A shift or dissolution of genre or media boundaries occurs in these objects. Although their colour is created by technical-physical procedures, the artist here moves in the direction of the monochrome picture, thereby transcending the boundaries of sculpture in the narrower sense of the term. The hermetic surfaces of the earlier reliefs are replaced by a diffuse semi-transparent colour space with entirely different properties. Although the colours always retain a metallic character due to their substrate, they appear to drive all physical consistency and stability out of its material. The concave surfaces dematerialised in this way contrast with the narrow polished lateral edges of the objects which present the silvery aluminium without any colouration. The artist plays deliberately with this difference between the diffuseness of the colour spaces and the massive presence of the object edges enclosing them. The viewer could be reminded of TV sets on whose screens virtual spaces of indeterminate depth open up. That the artist uses increasingly thick aluminium panels as time goes on further increases the contrast between the open metal and semi-transparent colour zones.

The decision to use colour as a means of surface dematerialisation forms part of a broader strategy dedicated to the deconstruction of the space of real measurable objects. This is already achieved by the creation of forms which merely feign concrete facts, as in representational painting or the practice of trompe l’oeil. Thiel pursues this strategy, but does not stop there because spatial illusion does not necessarily contradict the structures of metric space. Going beyond those practices, he turns to the immanent logic of visual perception which cannot be captured by the classical geometry of dimensions. Colour whose qualities cannot be regarded simply as dependent, subordinate attributes of real objects already stands outside such geometry. In the process of perception, however, plastic forms, too, can present characteristics that differ fundamentally from their measurable parameters. Visual perception possesses a mobility which cannot be imprisoned in the corset of Cartesian geometry.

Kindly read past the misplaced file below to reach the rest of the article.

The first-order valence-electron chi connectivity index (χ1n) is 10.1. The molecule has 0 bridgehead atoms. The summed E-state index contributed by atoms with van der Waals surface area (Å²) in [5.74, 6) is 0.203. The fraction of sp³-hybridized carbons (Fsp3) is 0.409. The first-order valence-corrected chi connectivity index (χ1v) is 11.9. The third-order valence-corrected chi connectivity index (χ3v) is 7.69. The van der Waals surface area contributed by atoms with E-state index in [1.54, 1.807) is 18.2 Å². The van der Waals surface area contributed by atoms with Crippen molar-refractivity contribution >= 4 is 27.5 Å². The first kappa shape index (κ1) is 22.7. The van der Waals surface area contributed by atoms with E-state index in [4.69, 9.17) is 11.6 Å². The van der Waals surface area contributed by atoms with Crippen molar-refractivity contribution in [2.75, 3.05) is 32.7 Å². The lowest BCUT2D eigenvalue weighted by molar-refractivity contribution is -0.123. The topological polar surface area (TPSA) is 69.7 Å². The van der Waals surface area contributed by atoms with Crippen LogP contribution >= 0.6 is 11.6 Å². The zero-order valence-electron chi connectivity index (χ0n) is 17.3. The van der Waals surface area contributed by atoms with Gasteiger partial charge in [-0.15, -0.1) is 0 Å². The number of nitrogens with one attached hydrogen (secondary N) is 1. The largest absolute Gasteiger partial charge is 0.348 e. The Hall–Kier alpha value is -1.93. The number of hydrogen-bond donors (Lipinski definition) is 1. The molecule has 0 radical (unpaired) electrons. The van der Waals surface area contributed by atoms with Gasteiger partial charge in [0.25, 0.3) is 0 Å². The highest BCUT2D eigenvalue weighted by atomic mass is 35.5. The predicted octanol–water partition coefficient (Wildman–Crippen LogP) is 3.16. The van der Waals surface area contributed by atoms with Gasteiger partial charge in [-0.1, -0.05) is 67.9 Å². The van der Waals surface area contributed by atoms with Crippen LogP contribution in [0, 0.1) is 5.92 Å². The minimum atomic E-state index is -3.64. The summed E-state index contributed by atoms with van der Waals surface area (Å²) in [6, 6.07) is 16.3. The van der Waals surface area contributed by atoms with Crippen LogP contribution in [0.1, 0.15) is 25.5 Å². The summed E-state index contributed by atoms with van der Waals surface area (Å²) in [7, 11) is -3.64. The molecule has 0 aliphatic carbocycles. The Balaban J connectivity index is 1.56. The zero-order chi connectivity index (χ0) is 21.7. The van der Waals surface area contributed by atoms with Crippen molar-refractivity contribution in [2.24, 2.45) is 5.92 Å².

The light and perspective of the viewer are decisive for the reception of Thiel’s art. This is already evident when regarding a quadrangular object whose concave surface additionally displays edges that are curved towards the interior (Fig.). Viewed from a certain distance, this surface presents itself as a square with straight edges. The appearance of the work’s form is therefore highly dependent on the position of the subject. The concave curvature of the object, too, can become invisible from a certain position and under corresponding illumination, so that a planar surface without any curve is now perceived. The artist’s interest in problems of perspective is also reflected in his procedure of taking photos of objects already created, for example from lateral perspectives, and then producing further objects based on these photos. In this case, the irregular contours of the object presented in perspectival compression are used as the model for cutting the aluminium panel to be pressed and coloured. The object so created presents a curved reproduction of the artefact photographed. Mounted on the wall, the object displays an illusory positioning within the space in which the perspectival view of the depicted object is reproduced. In this context, it is notable that the concave surfaces of these objects can, under certain conditions, also appear convex.